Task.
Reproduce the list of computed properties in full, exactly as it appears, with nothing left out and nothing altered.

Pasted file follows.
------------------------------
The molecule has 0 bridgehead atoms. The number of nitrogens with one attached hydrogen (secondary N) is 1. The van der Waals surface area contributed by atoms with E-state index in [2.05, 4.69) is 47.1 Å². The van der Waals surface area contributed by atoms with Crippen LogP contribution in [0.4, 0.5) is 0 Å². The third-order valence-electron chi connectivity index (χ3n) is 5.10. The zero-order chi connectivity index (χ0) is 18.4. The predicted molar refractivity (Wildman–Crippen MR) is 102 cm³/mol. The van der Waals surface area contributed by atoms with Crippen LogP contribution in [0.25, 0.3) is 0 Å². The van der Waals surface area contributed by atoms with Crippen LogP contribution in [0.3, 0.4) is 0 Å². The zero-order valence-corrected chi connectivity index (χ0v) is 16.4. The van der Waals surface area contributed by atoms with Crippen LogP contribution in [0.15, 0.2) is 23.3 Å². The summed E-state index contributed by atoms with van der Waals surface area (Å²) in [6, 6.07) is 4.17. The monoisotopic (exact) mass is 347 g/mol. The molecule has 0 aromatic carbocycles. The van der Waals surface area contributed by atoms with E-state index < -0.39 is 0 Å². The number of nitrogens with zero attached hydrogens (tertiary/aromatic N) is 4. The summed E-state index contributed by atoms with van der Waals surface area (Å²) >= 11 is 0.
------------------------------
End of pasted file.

The molecule has 0 bridgehead atoms. The number of nitrogens with one attached hydrogen (secondary N) is 1. The van der Waals surface area contributed by atoms with E-state index in [2.05, 4.69) is 47.1 Å². The van der Waals surface area contributed by atoms with Crippen LogP contribution in [0.4, 0.5) is 0 Å². The third-order valence-electron chi connectivity index (χ3n) is 5.10. The zero-order chi connectivity index (χ0) is 18.4. The predicted molar refractivity (Wildman–Crippen MR) is 102 cm³/mol. The van der Waals surface area contributed by atoms with Crippen LogP contribution in [0.25, 0.3) is 0 Å². The van der Waals surface area contributed by atoms with Crippen LogP contribution in [0.3, 0.4) is 0 Å². The zero-order valence-corrected chi connectivity index (χ0v) is 16.4. The van der Waals surface area contributed by atoms with Crippen LogP contribution in [0.15, 0.2) is 23.3 Å². The summed E-state index contributed by atoms with van der Waals surface area (Å²) in [6, 6.07) is 4.17. The monoisotopic (exact) mass is 347 g/mol. The molecule has 0 aromatic carbocycles. The van der Waals surface area contributed by atoms with E-state index < -0.39 is 0 Å². The number of nitrogens with zero attached hydrogens (tertiary/aromatic N) is 4. The summed E-state index contributed by atoms with van der Waals surface area (Å²) >= 11 is 0.